Why a blogger’s home looks better than yours (it doesn’t, really)
Posted on March 16, 2016
by Heather Laura Clarke
My most popular social media photos tend to be either (A) my cute kids, or (B) my “perfect” house. While my kids actually ARE cute, my house is NOT perfect.
The trouble with social media is that it tricks us into thinking everyone’s home/body/job/life is so much better than it is.
This is a huge issue for lifestyle/DIY bloggers because we share a lot of photos of our homes. We give the impression that every bit of our home is beautiful/styled/organized/clean when we’re actually standing in a pile of junk to shoot a tiny section of our home.
So let’s get a little honest today, shall we?
1. We know how to hide the ugly.
Sure, I’m showing you a beautiful corner of a room with plenty of natural light and clean surfaces. But I shoved all of the junk out of frame first. Lots and LOTS of junk sometimes …
2. We’re masters of Instagram (oh, and Instagram is a total lie)
The original photo was only OK. I played around with filters until I found the most flattering one. I also upped the brightness to make it look cleaner. Now how “real” is that shot? (Trust me — my floors are NOT that clean.)
3. We know what you want to see.
We’ll pick the most Pinterest-worthy areas of our home and focus on those. We know photos with lots of contrast get more likes. We know angled shots of food are prettier than a straight-down lookin’-at-the-plate shot. We know to use the black and white filters sparingly or they lose their effect.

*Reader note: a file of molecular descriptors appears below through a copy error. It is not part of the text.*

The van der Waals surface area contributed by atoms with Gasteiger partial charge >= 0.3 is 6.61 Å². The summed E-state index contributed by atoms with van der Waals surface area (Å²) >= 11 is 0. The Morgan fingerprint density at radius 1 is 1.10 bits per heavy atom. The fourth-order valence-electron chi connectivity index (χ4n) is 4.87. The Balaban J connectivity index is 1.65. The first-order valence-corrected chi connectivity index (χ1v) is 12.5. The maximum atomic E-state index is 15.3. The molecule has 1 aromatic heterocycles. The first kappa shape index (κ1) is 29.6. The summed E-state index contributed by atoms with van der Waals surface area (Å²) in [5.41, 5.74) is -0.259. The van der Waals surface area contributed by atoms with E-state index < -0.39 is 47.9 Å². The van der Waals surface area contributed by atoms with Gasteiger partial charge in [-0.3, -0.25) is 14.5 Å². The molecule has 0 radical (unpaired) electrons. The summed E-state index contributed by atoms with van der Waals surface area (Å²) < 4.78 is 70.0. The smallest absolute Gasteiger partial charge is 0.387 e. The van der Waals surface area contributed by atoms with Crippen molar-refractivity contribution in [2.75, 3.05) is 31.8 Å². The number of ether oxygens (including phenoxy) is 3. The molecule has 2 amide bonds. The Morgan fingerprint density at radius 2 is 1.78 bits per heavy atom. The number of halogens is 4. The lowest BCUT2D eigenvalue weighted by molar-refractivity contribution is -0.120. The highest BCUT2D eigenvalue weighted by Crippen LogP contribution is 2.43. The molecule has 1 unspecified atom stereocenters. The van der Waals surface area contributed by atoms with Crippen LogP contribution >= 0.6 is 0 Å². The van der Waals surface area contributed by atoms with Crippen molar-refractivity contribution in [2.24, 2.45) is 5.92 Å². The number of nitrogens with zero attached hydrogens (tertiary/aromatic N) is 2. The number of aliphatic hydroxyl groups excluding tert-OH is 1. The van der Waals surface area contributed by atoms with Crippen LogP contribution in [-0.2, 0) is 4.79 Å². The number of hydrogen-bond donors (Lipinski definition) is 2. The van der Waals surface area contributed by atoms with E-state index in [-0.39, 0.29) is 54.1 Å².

We basically *think* in squares when planning a photo. #lame
4. We have plenty of decorating and organization inspiration.
Not everyone reads blogs! Shocker, I know! But bloggers? We read lots of blogs and we can’t help but soak in those tips and ideas. Even if we feel we’re not really keeping up with blogs because we’re so busy, we’re still following our faves on Instagram.
5. We rarely show you the messes.
I know some bloggers that seem to NEVER show messy house shots, but I love when they do. None of us do it enough, even though we say we try to “keep it real.” When when do, often they’re slightly pre-tidied messes where we’ve removed a few things and then taken a “before” shot (not a true “before”).
Now if you’ll excuse me, I need to shove some crap in a drawer (and give the table a quick Clorox wipe so it’s shiny) so I can shoot a photo for an upcoming blog post … 😉